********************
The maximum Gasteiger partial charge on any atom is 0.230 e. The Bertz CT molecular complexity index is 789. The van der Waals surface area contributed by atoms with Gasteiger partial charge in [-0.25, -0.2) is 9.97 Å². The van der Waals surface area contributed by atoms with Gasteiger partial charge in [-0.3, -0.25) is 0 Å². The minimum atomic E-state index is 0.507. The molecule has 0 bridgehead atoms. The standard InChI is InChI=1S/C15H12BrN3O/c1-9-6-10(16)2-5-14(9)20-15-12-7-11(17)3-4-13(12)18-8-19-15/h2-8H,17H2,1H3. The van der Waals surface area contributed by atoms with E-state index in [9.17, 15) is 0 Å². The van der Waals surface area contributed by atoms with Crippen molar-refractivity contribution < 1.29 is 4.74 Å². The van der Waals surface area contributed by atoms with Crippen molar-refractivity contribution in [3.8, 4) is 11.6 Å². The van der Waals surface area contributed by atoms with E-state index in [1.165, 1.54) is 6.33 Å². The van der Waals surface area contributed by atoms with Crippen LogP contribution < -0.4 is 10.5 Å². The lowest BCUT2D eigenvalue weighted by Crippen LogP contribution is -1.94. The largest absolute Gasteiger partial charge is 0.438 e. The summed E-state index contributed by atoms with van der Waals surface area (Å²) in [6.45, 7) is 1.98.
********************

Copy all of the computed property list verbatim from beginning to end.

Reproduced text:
The maximum Gasteiger partial charge on any atom is 0.230 e. The Bertz CT molecular complexity index is 789. The van der Waals surface area contributed by atoms with Gasteiger partial charge in [-0.25, -0.2) is 9.97 Å². The van der Waals surface area contributed by atoms with Gasteiger partial charge in [-0.3, -0.25) is 0 Å². The minimum atomic E-state index is 0.507. The molecule has 0 bridgehead atoms. The standard InChI is InChI=1S/C15H12BrN3O/c1-9-6-10(16)2-5-14(9)20-15-12-7-11(17)3-4-13(12)18-8-19-15/h2-8H,17H2,1H3. The van der Waals surface area contributed by atoms with E-state index in [9.17, 15) is 0 Å². The van der Waals surface area contributed by atoms with Crippen molar-refractivity contribution < 1.29 is 4.74 Å². The van der Waals surface area contributed by atoms with Crippen molar-refractivity contribution in [3.8, 4) is 11.6 Å². The van der Waals surface area contributed by atoms with E-state index in [1.165, 1.54) is 6.33 Å². The van der Waals surface area contributed by atoms with Crippen LogP contribution < -0.4 is 10.5 Å². The lowest BCUT2D eigenvalue weighted by Crippen LogP contribution is -1.94. The largest absolute Gasteiger partial charge is 0.438 e. The summed E-state index contributed by atoms with van der Waals surface area (Å²) in [6.45, 7) is 1.98.